A.F. Van Order was an early motorcycle racing historian and photographer. His classic body of racing photographs, spanning the 1910s to the 1930s, are some of the few that survived from that era. His photography was used to illustrate several of the seminal books on American motorcycle racing during the first half of the 20th century. Van Order was also a columnist for Motorcyclist magazine from the 1930s to the 1950s. His column, "30 Years Ago with Van," kept an excellent record of motorcycling racing at a time when the history of the sport was not considered by many in the industry to be very important.
Ashley Franklin Van Order was born in 1886 in Sandwich, Illinois. He grew up on a farm and his family was also involved in the livery service. That’s how Van Order first became interested in early motorized vehicles, including motorcycles. Van Order married in 1906 and shortly afterwards he purchased his first motorcycle, a 1907 Wagner. The motorcycle bug bit Van Order hard, so much so that he moved his family from Illinois to Southern California in 1911 so that he could ride year round.
Once in California, Van Order dove headlong into the sport. He got a job as a salesman at a Los Angeles Harley-Davidson dealership and raced for a time as an amateur, but after suffering an injury he decided it was better to report on the sport than be a participant. Van order proved to be a very successful salesman with Harley-Davidson and won many awards, including a motorcycle and sidecar.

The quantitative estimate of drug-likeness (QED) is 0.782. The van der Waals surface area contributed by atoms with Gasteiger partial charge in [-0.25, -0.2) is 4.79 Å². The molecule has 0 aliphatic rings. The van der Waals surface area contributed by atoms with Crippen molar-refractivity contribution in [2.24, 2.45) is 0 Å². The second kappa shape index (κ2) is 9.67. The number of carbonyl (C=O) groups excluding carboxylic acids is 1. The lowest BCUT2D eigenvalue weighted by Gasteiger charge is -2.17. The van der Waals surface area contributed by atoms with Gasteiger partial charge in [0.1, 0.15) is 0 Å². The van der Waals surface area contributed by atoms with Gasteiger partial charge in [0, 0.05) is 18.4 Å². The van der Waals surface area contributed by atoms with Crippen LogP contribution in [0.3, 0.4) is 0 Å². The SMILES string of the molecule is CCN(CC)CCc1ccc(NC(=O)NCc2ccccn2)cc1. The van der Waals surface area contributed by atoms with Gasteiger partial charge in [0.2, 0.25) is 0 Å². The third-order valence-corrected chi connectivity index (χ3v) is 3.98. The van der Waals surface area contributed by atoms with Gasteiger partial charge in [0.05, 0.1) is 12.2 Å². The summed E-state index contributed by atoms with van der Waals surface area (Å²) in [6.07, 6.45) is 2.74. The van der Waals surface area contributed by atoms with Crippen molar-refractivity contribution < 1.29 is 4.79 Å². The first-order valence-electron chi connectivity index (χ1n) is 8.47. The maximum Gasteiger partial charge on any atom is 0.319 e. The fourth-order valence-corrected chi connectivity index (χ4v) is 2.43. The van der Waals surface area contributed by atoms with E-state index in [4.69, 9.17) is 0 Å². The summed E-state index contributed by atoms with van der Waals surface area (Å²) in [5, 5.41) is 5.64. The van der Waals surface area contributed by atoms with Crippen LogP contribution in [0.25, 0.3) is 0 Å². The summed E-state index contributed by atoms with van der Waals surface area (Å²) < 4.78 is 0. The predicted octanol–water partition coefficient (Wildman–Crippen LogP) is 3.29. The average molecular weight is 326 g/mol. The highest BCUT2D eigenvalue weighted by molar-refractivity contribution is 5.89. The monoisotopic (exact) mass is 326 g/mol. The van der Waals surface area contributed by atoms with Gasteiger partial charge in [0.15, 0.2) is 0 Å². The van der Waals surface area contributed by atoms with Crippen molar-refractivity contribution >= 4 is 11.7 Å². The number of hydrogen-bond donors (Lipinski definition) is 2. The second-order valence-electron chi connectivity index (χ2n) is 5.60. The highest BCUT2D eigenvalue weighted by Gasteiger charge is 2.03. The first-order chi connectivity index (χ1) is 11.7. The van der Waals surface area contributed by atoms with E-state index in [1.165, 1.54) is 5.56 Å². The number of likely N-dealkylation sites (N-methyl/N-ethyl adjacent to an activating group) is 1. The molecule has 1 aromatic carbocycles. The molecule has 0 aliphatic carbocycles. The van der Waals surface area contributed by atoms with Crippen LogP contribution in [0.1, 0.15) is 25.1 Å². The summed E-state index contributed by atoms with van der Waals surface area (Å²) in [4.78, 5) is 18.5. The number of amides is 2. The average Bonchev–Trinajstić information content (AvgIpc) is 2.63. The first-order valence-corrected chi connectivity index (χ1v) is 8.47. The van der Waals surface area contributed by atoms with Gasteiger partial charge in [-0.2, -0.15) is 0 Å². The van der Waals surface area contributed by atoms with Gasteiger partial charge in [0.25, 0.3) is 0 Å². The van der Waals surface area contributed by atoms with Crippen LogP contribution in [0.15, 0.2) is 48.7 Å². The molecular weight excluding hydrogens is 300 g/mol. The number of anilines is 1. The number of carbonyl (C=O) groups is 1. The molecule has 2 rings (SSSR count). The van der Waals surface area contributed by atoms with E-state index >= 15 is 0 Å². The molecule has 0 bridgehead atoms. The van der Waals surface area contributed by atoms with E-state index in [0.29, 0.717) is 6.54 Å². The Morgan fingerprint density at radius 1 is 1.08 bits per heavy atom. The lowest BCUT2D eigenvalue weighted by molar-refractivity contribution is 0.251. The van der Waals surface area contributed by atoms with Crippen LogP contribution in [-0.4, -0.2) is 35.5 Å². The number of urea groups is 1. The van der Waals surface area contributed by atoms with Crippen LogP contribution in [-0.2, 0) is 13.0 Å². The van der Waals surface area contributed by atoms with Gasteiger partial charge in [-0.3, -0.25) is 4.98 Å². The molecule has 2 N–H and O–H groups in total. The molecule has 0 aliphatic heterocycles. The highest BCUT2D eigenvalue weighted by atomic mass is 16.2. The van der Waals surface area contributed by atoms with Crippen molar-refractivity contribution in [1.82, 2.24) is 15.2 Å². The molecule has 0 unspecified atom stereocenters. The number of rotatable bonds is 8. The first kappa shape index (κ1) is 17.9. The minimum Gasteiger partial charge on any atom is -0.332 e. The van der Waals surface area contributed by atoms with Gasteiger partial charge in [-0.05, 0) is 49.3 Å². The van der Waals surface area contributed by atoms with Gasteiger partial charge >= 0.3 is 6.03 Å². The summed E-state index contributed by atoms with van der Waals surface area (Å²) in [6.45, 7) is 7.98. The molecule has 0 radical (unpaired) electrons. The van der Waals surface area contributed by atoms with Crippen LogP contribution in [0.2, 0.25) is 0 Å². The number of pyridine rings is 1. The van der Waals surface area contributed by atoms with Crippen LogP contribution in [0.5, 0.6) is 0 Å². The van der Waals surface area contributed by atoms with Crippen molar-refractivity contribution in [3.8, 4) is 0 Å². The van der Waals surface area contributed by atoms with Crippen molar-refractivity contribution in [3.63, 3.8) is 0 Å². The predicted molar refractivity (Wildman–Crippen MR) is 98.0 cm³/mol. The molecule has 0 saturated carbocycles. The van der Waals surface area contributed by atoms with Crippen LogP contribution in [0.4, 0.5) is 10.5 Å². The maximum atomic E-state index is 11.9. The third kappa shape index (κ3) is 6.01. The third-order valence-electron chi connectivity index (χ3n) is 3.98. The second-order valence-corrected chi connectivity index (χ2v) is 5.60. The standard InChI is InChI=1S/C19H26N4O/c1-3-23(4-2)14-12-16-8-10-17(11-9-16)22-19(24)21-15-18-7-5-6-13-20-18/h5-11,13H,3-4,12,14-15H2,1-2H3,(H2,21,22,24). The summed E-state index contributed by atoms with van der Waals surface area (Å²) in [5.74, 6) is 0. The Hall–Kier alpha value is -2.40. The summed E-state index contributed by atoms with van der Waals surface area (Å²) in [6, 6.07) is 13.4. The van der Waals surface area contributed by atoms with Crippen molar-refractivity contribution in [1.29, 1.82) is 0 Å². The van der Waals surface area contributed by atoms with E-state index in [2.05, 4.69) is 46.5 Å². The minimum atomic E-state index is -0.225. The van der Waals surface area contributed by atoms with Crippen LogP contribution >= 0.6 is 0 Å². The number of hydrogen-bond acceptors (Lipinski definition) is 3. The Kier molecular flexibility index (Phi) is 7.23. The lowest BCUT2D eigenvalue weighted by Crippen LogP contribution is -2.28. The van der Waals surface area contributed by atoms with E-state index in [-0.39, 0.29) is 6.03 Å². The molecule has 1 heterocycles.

During the early 1910s, Van Order got involved in helping officiate and promote Southern California motorcycle races and cross-country events. As the sport continued in its second decade, Van Order saw a need to document racing. He bought an old large-format camera that recorded images on glass plates and started photographing races. Legend has it that his early results were somewhat lacking, but Van Order persisted and eventually became an excellent racing photographer.
In the early 1920s, Van Order briefly owned an Indian dealership. Meanwhile, he continued to travel the country, photographing and reporting on the big national events of the day. He covered the rise and fall of the infamous board tracks and wrote stories about the brave riders who raced, and too often lost their lives, on incredibly dangerous circuits of the day. He covered the great on-track battles between the big three American makers, Harley-Davidson, Indian and Excelsior.
In the 1930s, Van Order began to write his regular monthly column for Motorcyclist magazine. His vivid accounts of racing’s early years kept the history of the sport alive for a new generation of readers. In the late 1930s, Van Order helped organize the annual Trailblazers banquets, which honored racers from the past. The tradition of the banquet continues today.
Van Order continued to attend races and write his column through the early 1950s, when his health began to deteriorate. He died in 1954.
Many of Van Order’s original film images, converted from glass plates, sat in a shoebox for more than 40 years, passed down to his daughter. The box of film was eventually passed down to Van Order’s great-grandson, Jim Bolingmo, and under his care the precious images are being restored and preserved. Several of Van Order’s images were displayed as part of the Guggenheim Museum’s "The Art of the Motorcycle" exhibit. It’s safe to say that if it were not for A.F. Van Order, much of the rich history of the early days of motorcycle racing in America would be lost to time.
He was inducted into the AMA Motorcycle Hall of Fame in 1998.